alison@thesimpleingredient.com
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Farm to Fork at Wyebrook Farm

When I saw an article in Martha Stewart Living about Wyebrook Farm located in Honey Brook, Pennsylvania (about an hour outside of Philadelphia) I knew I wanted to visit this place with my husband.  The farm focuses on sustainable agriculture practices and aims to produce healthy animals and foods without the use of artificial fertilizers, pesticides, herbicides, hormones or antibiotics.  It is the type of place that cultivates a better understanding and also a reminder of where your food is coming from. Oftentimes, we tend to forget when shopping at the grocery store, the connection of our food to the farm.

I’m a huge advocate of not only eating what is in season but also supporting local farmers and community supported agriculture programs .  Food sustains us and the importance of healthy and safe agricultural practices matter for the health of our population and the environment.

Farm Bell Wyebrook

Dean Carlson and his wife Emelie are the owners of Wyebrook Farm. Interestingly, farming wasn’t a first career for Dean.  He chronicles some of his farming adventures along with delicious recipes in his new book called Field & Feast: Sublime Food from a Brave New Farm, which he wrote with Ian Knauer and Andrew Wood. The book will be available in February 2016.

Swiss Chard Wyebrook

The farm itself is beautiful, when we arrived we saw sheep and cattle grazing in the pastures. There are also hog pens and chicken coops that you can visit on the farm. A garden, located right next to the restaurant, was filled with swiss chard on the day of our visit.  The polyculture created on the farm is visible and it provides visitors with the opportunity to witness firsthand the source of where some of the food is coming from that they eat at the restaurant.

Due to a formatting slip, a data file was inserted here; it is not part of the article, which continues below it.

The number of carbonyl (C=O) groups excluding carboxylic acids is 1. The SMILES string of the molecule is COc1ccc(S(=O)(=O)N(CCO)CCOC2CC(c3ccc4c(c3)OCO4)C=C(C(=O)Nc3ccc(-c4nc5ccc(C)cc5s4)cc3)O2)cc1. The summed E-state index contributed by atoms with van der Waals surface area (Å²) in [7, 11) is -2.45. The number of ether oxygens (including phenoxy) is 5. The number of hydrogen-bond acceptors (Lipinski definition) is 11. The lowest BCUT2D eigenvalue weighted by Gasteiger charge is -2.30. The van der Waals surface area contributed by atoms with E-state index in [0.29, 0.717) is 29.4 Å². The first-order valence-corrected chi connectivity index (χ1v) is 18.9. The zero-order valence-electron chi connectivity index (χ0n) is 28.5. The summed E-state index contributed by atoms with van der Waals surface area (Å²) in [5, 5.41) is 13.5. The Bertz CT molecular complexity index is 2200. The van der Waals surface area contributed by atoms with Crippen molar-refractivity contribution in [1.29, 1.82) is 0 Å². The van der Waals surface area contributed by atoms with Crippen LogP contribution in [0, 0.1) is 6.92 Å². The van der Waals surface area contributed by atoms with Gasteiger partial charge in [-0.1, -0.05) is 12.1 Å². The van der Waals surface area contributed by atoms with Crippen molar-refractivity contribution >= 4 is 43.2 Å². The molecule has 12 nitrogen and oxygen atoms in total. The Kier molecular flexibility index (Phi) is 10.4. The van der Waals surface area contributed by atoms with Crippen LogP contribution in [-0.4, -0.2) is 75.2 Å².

Pigs Wyebrook

The restaurant is located in a 18th century stone building on the property — an old farmhouse that has been converted to not only a restaurant but a small marketplace and butcher shop featuring homemade sausages and various cuts of meat. The restaurant has a rustic charm with wooden tables and benches covered with sheepskin blankets. Jon and I sat at a two-top that was overlooking the farmland landscape, we thought that a small fireplace inside the farmhouse would have been the only thing that would have made the experience even better. While there is plenty of space and a firepit outside, we were sitting inside the restaurant which was a bit chilly with people coming and going through the main market place doors.  

What we enjoyed during our brunch at Wyebrook Farm:

Jon ordered:

Hamburger Wyebrook

*Spiced Kohlrabi Soup with Bacon Streusel and Onion Jam.
*Grass-Fed Beef Burger with Gruyere, Onion, Pickles, Aioli, and Potato Wedges.

I ordered:

alison massey, the simple ingredient, frederick dietitian, frederick nutritionist

*Fall Greens Salad with Roasted Pumpkin Neck, Brown Butter-Curry Vinaigrette, Shiitake Mushroom and Dried Cranberries.
*Buttermilk Pancakes with Cinnamon-Apple Compote and Maple-Whipped Cream.
*Hot Chocolate (probably some of the best I’ve ever had).

Overall, our experience at Wyebrook was fantastic. An opportunity to enjoy good food, support local farming and agricultural practices and explore the beautiful Pennsylvania countryside.  I would encourage you to take time to find out more about local farming in your area and support your community farmers.

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